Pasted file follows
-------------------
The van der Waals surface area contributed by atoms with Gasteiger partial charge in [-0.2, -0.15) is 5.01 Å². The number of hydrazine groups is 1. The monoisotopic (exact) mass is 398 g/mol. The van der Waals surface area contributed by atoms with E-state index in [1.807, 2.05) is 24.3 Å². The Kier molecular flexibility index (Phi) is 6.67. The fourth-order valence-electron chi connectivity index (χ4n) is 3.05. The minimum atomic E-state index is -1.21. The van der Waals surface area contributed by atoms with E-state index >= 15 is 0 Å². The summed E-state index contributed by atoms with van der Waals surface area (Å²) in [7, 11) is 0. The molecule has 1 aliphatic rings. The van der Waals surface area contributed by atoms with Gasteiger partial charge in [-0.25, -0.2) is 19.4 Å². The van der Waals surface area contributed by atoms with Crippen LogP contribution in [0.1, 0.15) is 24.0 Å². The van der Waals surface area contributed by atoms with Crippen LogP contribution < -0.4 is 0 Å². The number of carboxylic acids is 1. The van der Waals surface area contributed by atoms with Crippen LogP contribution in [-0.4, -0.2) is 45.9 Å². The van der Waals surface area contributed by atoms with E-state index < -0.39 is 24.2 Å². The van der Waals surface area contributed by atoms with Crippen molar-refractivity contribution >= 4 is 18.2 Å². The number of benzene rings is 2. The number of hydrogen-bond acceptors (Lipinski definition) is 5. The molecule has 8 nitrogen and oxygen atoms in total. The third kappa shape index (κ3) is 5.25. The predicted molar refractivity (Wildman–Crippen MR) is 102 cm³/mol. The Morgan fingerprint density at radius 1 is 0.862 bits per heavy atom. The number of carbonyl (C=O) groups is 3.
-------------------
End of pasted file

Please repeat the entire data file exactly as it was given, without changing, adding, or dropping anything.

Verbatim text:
The van der Waals surface area contributed by atoms with Gasteiger partial charge in [-0.2, -0.15) is 5.01 Å². The number of hydrazine groups is 1. The monoisotopic (exact) mass is 398 g/mol. The van der Waals surface area contributed by atoms with E-state index in [1.807, 2.05) is 24.3 Å². The Kier molecular flexibility index (Phi) is 6.67. The fourth-order valence-electron chi connectivity index (χ4n) is 3.05. The minimum atomic E-state index is -1.21. The van der Waals surface area contributed by atoms with E-state index >= 15 is 0 Å². The summed E-state index contributed by atoms with van der Waals surface area (Å²) in [7, 11) is 0. The molecule has 1 aliphatic rings. The van der Waals surface area contributed by atoms with Gasteiger partial charge in [-0.25, -0.2) is 19.4 Å². The van der Waals surface area contributed by atoms with Crippen LogP contribution in [0.1, 0.15) is 24.0 Å². The van der Waals surface area contributed by atoms with Crippen LogP contribution < -0.4 is 0 Å². The number of carboxylic acids is 1. The van der Waals surface area contributed by atoms with Crippen LogP contribution in [-0.4, -0.2) is 45.9 Å². The van der Waals surface area contributed by atoms with E-state index < -0.39 is 24.2 Å². The van der Waals surface area contributed by atoms with Crippen molar-refractivity contribution >= 4 is 18.2 Å². The number of benzene rings is 2. The number of hydrogen-bond acceptors (Lipinski definition) is 5. The molecule has 8 nitrogen and oxygen atoms in total. The third kappa shape index (κ3) is 5.25. The predicted molar refractivity (Wildman–Crippen MR) is 102 cm³/mol. The Morgan fingerprint density at radius 1 is 0.862 bits per heavy atom. The number of carbonyl (C=O) groups is 3.